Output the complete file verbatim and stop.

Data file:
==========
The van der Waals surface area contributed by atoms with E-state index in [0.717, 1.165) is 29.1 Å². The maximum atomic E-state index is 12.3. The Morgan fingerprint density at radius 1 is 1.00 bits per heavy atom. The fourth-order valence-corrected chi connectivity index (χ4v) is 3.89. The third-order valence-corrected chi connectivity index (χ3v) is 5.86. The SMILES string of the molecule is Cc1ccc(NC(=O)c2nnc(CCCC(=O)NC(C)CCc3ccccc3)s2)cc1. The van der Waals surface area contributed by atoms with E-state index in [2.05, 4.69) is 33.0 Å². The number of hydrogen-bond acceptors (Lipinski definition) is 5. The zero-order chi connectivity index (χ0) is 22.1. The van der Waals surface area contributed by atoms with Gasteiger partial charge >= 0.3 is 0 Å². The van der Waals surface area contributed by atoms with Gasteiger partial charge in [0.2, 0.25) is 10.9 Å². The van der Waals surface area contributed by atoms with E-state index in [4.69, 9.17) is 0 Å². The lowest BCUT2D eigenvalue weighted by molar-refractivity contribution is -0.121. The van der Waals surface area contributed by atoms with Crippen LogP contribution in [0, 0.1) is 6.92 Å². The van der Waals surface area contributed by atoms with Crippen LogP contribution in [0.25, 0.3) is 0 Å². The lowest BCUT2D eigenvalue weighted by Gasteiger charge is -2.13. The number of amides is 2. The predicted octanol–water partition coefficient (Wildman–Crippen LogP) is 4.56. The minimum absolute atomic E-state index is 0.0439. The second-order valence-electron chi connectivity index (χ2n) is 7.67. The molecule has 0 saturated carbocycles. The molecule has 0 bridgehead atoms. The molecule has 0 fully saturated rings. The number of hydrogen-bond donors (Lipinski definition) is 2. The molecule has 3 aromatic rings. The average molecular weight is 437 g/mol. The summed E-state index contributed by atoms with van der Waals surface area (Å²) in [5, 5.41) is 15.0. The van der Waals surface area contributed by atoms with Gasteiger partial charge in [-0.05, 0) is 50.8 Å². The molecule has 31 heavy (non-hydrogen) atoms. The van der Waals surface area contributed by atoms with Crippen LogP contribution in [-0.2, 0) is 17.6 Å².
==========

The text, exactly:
The van der Waals surface area contributed by atoms with E-state index in [0.717, 1.165) is 29.1 Å². The maximum atomic E-state index is 12.3. The Morgan fingerprint density at radius 1 is 1.00 bits per heavy atom. The fourth-order valence-corrected chi connectivity index (χ4v) is 3.89. The third-order valence-corrected chi connectivity index (χ3v) is 5.86. The SMILES string of the molecule is Cc1ccc(NC(=O)c2nnc(CCCC(=O)NC(C)CCc3ccccc3)s2)cc1. The van der Waals surface area contributed by atoms with E-state index in [2.05, 4.69) is 33.0 Å². The number of hydrogen-bond acceptors (Lipinski definition) is 5. The zero-order chi connectivity index (χ0) is 22.1. The van der Waals surface area contributed by atoms with Gasteiger partial charge >= 0.3 is 0 Å². The van der Waals surface area contributed by atoms with Gasteiger partial charge in [0.2, 0.25) is 10.9 Å². The van der Waals surface area contributed by atoms with E-state index in [4.69, 9.17) is 0 Å². The lowest BCUT2D eigenvalue weighted by molar-refractivity contribution is -0.121. The van der Waals surface area contributed by atoms with Crippen LogP contribution in [0, 0.1) is 6.92 Å². The van der Waals surface area contributed by atoms with Crippen LogP contribution in [0.25, 0.3) is 0 Å². The lowest BCUT2D eigenvalue weighted by Gasteiger charge is -2.13. The number of amides is 2. The predicted octanol–water partition coefficient (Wildman–Crippen LogP) is 4.56. The minimum absolute atomic E-state index is 0.0439. The second-order valence-electron chi connectivity index (χ2n) is 7.67. The molecule has 0 saturated carbocycles. The molecule has 0 bridgehead atoms. The molecule has 0 fully saturated rings. The number of hydrogen-bond donors (Lipinski definition) is 2. The molecule has 3 aromatic rings. The average molecular weight is 437 g/mol. The summed E-state index contributed by atoms with van der Waals surface area (Å²) in [5, 5.41) is 15.0. The van der Waals surface area contributed by atoms with Gasteiger partial charge in [-0.05, 0) is 50.8 Å². The molecule has 31 heavy (non-hydrogen) atoms. The van der Waals surface area contributed by atoms with Crippen LogP contribution in [-0.2, 0) is 17.6 Å².